Don't be scared - it's actually pretty simple. I started with some cheap welding goggles and added electronics from there. One of the main challenges was to keep the light from the LEDs separated from the light from the outside world coming into my eye. Here's an explanation of the pieces of the cross-section from the front to the back.
- The lens holder is an original part of the goggles, basically a ring that screws onto body to hold onto the various lenses.
- The glass lens is a flat, boring glass disc that came with the goggles. I kept it to make sure the front of each lens has a uniform, shiny surface.
- The gasket is just a tiny plastic ring that acts as a small spacer between the glass and plastic.
- The plastic disc is a disc of opaque, white plastic I cut from an Ikea storage box. The front is lightly textured and the back has a regular triangular tessellation carved into it with a dremel. Through the center is a small hole (roughly 1.5cm diameter) through which I can see.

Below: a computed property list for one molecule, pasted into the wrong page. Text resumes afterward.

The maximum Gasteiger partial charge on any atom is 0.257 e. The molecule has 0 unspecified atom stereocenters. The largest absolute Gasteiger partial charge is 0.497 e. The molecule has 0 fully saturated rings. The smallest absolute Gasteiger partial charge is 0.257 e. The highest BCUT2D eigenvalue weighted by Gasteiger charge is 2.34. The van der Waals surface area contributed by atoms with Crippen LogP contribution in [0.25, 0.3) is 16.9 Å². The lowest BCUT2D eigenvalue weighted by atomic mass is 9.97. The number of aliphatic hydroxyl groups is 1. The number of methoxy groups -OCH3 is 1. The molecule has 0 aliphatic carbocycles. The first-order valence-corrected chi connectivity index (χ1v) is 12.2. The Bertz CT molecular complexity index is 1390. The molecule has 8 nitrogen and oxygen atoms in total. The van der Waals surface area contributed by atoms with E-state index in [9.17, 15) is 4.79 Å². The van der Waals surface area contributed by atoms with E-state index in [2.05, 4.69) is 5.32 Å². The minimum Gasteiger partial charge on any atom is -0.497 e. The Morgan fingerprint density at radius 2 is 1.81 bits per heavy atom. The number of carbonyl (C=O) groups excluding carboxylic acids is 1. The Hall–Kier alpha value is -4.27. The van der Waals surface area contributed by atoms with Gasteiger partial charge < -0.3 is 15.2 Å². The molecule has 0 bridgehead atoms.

- The black foam tube is a small tube I cut/carved from EVA foam (craft foam) to keep the LED light from making it into my eye by maintaining a solid tube of darkness. The squishiness of the foam also helps keep everything in place.
- Six LEDs are mounted evenly around the foam tube, mounted onto a piece of mirrored acrylic simply by pulling the leads through tiny holed drilled through the acrylic. Acrylic because it's solid and can be clear in the center, mirrored to bounce all the possible light out of the front of the lens. The mirroring was a film applied to the front side, but tinfoil or aluminium tape would work equally well. I made sure to cut away the mirroring in the center of the acrylic so I could see through.
- The foam disc is for comfort, to protect my face from the electronics, and to make sure to block any light that comes through or around the acrylic.